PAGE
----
After the deadly shooting in Roseburg, Oregon, earlier this month late-night talk show host Stephen Colbert momentarily struck a somber note. Like many, Colbert admitted his uncertainty about what to do in the face of the unremitting gun violence plaguing the U.S.: “Some say the answer is stricter gun laws; others say the answer is mental health care, that we need better treatment or just to keep the guns out of the hands of the insane. Maybe it’s both, I honestly don’t know.” He concluded, “But I do know that one of the definitions of insanity is changing nothing and then pretending that something will change.” For those of us who join Colbert in wishing for positive change in such matters, perhaps we might turn to a few late ruminations from psychoanalyst Sigmund Freud for guidance and inspiration.
In the last two decades of his life Freud came to realize that other drives besides that of seeking pleasure and avoiding pain influence human behavior. In Beyond the Pleasure Principle he observed that frequently we are compelled to engage in repetitive actions that have little if anything to do with pleasure achievement or pain avoidance. One example of such a repetition compulsion is a veteran’s involuntary reliving of his or her traumatic war experiences in dreams and hallucinations. The human psyche seemingly requires this reliving, this repetition, but why?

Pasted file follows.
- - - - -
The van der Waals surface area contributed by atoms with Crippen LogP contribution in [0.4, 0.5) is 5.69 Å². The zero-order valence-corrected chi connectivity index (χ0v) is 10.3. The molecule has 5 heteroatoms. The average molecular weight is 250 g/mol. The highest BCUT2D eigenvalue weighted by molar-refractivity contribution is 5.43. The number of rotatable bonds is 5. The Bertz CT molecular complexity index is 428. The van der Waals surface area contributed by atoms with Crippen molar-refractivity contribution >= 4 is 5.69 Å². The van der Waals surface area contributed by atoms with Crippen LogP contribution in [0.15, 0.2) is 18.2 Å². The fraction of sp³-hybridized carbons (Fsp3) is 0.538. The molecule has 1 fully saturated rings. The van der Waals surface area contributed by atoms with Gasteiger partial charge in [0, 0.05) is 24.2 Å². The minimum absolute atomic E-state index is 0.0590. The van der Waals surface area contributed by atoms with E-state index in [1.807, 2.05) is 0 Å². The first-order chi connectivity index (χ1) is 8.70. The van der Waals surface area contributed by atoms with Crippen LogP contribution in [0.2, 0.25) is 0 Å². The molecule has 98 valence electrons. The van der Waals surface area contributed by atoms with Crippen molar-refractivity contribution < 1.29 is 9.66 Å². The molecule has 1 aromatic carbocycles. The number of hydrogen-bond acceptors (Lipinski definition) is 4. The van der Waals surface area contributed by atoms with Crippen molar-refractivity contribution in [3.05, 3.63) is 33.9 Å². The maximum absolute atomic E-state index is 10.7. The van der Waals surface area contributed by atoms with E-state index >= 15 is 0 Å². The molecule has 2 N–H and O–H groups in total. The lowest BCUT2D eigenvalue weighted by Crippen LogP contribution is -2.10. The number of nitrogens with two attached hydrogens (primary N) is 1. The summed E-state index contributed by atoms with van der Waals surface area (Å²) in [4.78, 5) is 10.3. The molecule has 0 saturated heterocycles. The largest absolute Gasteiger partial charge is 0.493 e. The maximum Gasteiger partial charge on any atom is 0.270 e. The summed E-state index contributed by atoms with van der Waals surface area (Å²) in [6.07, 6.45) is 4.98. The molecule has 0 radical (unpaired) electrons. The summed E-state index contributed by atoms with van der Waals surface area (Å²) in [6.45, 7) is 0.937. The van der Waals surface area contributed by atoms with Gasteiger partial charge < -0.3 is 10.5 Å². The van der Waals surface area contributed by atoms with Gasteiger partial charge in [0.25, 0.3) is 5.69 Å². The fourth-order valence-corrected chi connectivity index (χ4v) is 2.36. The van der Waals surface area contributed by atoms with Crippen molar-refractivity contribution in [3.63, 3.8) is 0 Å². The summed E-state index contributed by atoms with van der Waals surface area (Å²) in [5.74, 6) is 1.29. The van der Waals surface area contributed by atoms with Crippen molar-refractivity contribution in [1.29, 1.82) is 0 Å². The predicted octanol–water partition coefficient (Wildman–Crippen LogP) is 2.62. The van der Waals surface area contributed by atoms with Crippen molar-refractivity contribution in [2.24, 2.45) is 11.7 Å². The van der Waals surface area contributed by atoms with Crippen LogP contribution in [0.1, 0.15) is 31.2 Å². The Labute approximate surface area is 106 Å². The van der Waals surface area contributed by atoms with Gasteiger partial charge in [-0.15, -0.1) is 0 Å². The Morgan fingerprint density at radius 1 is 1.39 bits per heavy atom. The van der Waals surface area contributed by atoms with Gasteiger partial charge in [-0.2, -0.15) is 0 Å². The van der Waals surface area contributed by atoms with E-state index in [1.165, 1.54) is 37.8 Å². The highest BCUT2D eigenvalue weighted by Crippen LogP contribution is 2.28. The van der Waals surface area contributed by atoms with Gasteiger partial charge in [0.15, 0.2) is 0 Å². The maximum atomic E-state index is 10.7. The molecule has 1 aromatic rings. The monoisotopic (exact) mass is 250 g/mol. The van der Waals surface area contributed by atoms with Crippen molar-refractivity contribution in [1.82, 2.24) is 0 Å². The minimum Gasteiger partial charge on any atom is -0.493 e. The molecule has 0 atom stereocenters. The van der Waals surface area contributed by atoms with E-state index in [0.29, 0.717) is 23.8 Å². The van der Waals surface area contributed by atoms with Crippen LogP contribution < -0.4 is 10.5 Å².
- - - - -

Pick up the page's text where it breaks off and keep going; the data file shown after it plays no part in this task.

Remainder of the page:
In answer Freud proposed that the psyche has two drives which are more basic or primal than the pleasure-pain drive. He called these the Eros and death drives. The former is progressive and pro/creative. The latter is regressive and restorative. If Eros is the energy of life animation and preservation, the death drive longs to restore us to our original inanimate state free of tension, want, and worry.
In The Luxury of Afterwards Christine Downing writes that Eros might also be understood as the attachments which bind people together into communities and civilizations. As such, Eros provides an important counterweight to fear and aggression: “Freud sees civilization, communal existence, as dependent on libidinal attachments not just on the containment of aggression: society is based on love and our fear and hatred of others” (65). Eros-inspired love not only manifests as love for another human being or beings but more generally as the love for life in all its beauty and potential.